Central Otago Mayor Tony Lepper displays the dishes of
venison he cooked yesterday during the "Cooking with the
Mayor" workshop. Photos by Peter McIntosh.
There was no Gordon Ramsay-style swearing and no
trappings of mayoralty, just Central Otago Mayor Tony Lepper
brandishing a sharp knife as he went to work on a big pile of
The Alexandra Thyme Festival workshop billed as "Cooking with
the Mayor" attracted a small but hungry audience yesterday.
The hour-long session with the mayor at the helm, cooking
venison, was not his idea, Mr Lepper said, and in fact he was
reluctant to be centre stage - "I think I said no at least
However, as a keen hunter and the person who did the cooking
for his family, he was eventually persuaded to extol the
virtues of venison.
The most appreciative member of the five-strong audience was
4-year-old Andrew Baird, of Earnscleugh, who sampled all the
different venison dishes cooked by Mr Lepper and came back
for seconds, and thirds.
"I love it all ... that, and that, and that," he said, in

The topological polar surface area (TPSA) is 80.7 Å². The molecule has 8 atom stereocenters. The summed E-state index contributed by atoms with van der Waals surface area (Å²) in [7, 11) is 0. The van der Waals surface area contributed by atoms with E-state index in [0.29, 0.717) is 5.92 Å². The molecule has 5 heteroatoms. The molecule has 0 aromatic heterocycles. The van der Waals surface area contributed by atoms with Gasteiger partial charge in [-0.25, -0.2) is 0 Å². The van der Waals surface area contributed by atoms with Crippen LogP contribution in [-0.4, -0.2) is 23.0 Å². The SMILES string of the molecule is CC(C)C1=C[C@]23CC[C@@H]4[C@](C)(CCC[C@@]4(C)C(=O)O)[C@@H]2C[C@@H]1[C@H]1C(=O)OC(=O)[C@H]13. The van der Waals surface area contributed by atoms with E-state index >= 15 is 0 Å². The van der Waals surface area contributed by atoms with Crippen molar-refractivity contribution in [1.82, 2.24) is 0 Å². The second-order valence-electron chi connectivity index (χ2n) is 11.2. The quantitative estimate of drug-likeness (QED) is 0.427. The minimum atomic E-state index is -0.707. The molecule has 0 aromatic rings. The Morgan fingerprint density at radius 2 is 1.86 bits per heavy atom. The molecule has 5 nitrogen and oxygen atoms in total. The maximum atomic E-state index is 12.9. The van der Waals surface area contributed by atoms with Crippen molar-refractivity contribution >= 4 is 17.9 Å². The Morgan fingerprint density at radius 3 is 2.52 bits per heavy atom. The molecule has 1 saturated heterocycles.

between mouthfuls, pointing at the various plates of food.
Mr Lepper said some of his dishes were the result of
Andrew Baird (4), of Earnscleugh, with his mother Heather
Paterson. "I love it all," Andrew said, pointing to all the
plates of venison cooked by the mayor.
"Some of it was aimed at trying to disguise what meat it
was, so my kids would eat it."
Yesterday, he served up schnitzel, marinated steaks,
casserole, sausages, stir fry and kebabs as well as pointing
out the advantages of venison.
"It's lean, organic and you're getting rid of a pest animal
when you hunt it."
Although the samples he cooked were farmed venison, bought in
a supermarket, many Central Otago residents were keen
hunters, so they could source their own.
"Over the years, I've enjoyed the pursuit. You can't help but
love getting out into the country, and it keeps you fit," Mr
"It used to be unusual to see wild deer around Earnscleugh,
but now, when I'm working in my other job and checking
irrigation races around Earnscleugh, it's quite often you see
a deer or two and a few orchardists complain about deer
eating their trees too."